‘Islamic Jihad member’ arrested by Israeli forces
JERUSALEM: Israeli security forces have arrested an alleged member of militant movement Islamic Jihad and detained other suspects over the murder of a rabbi and his son near West Bank city Hebron, officials said yesterday. The army, in a joint statement with the Shin Bet security agency, did not disclose the number of people arrested, but added that “forces also located the weapon and vehicle used to execute the attack”.
Shin Bet said that the chief suspect “linked himself to the attack” during the investigation. Prime Minister Benjamin Netanyahu said the main suspect in the murders on Friday was a member of Palestinian militant group Islamic Jihad. “The reprehensible terrorist who murdered Yaakov Litman and his son Netanel last Friday has been apprehended by the security forces; he belongs to Islamic Jihad,” Netanyahu said at the start of a cabinet meeting.
The Islamist movement is banned in Israel and considered a terrorist organization by the European Union and many Western countries. The 40-year-old father and 18-year-old son were ambushed and shot dead as they drove near the Jewish settlement of Otniel, south of Hebron, in the bloodiest attack on Israelis in nearly a month. There were a total of seven people in the car, and Litman’s wife and a 16year-old son were also wounded, according to Israeli media and Shin Bet. The army said the Israeli family was on its way to a Sabbath dinner at the time. Their murders sparked a manhunt, with soldiers backed by air units deploying in the neighbouring Palestinian communities of Yatta and As Samou in the occupied West Bank.
Controversy also broke out yesterday over an allegation by Litman’s wife, Noa, that a Palestinian Red Crescent ambulance stopped at the scene but did not help the wounded. The Red Crescent denied the allegation. The claim drew a response from Netanyahu, who asked the foreign ministry to file a protest with the International Committee of the Red Cross (ICRC) and request explanations. “If things are indeed as they seem to me today, the state of Israel will take appropriate steps against the Red Crescent,” which is a member of the ICRC, Netanyahu said in a statement.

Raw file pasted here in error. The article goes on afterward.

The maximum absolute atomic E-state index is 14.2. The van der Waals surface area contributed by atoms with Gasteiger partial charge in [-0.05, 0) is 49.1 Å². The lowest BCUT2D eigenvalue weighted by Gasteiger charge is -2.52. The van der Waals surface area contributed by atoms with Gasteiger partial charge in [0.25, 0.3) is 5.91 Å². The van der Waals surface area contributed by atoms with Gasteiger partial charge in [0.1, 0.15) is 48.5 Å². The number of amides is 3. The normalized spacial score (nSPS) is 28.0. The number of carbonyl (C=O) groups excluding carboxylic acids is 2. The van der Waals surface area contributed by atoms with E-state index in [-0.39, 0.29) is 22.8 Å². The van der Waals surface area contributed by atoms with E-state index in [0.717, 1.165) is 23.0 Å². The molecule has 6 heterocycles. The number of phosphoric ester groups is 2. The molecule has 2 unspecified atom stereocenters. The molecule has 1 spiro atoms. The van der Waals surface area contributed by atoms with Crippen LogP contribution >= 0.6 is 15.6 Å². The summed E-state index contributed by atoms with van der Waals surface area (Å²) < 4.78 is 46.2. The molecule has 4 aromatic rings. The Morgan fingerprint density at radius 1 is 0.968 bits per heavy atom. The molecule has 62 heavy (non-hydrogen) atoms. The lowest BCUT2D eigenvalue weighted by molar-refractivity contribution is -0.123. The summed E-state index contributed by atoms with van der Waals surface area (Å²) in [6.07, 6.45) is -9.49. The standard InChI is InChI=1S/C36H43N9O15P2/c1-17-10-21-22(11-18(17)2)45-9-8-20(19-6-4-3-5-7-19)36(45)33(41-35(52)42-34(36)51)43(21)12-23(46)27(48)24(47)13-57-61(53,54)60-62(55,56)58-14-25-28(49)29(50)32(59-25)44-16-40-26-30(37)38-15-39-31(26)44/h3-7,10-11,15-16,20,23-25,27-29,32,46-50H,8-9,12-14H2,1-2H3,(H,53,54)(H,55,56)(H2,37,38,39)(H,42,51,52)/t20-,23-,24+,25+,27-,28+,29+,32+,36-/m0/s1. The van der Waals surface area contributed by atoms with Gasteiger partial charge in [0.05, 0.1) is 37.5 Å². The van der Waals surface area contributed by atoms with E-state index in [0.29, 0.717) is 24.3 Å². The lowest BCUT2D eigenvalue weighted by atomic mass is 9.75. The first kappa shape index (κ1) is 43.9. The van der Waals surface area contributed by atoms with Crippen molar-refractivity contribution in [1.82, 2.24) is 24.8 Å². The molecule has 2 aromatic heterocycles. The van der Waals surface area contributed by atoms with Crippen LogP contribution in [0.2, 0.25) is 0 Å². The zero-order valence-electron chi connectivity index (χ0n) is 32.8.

Azzam Nimar, Red Crescent emergency centre director for Jerusalem, told AFP they had been refused entry by the Israeli military. “Our ambulance reached the scene, and the military refused to allow them and threatened them and told them to leave,” he said. “They left the area according to the army’s orders. Our mission is to provide care to anybody who needs it. We don’t look at religion. We have provided care for Jews many times.” Nimar said that the Israeli army has often delayed access to scenes of attacks. Violence since the start of October has killed 81 people on the Palestinian side - including one Arab Israeli - and 12 Israelis. Many of the Palestinians killed were alleged attackers, while others have been shot dead by Israeli security forces during clashes. The shooting dead of two settlers in front of their children in the northern West Bank on Oct 1 was the first incident in the weeks-long wave of gun, knife and carramming attacks by Palestinians. —AFP
JERUSALEM: Israeli Prime Minister Benjamin Netanyahu (second right) and Defense Minister Moshe Yaalon (right) attend the weekly cabinet meeting at the PM’s office yesterday. — AFP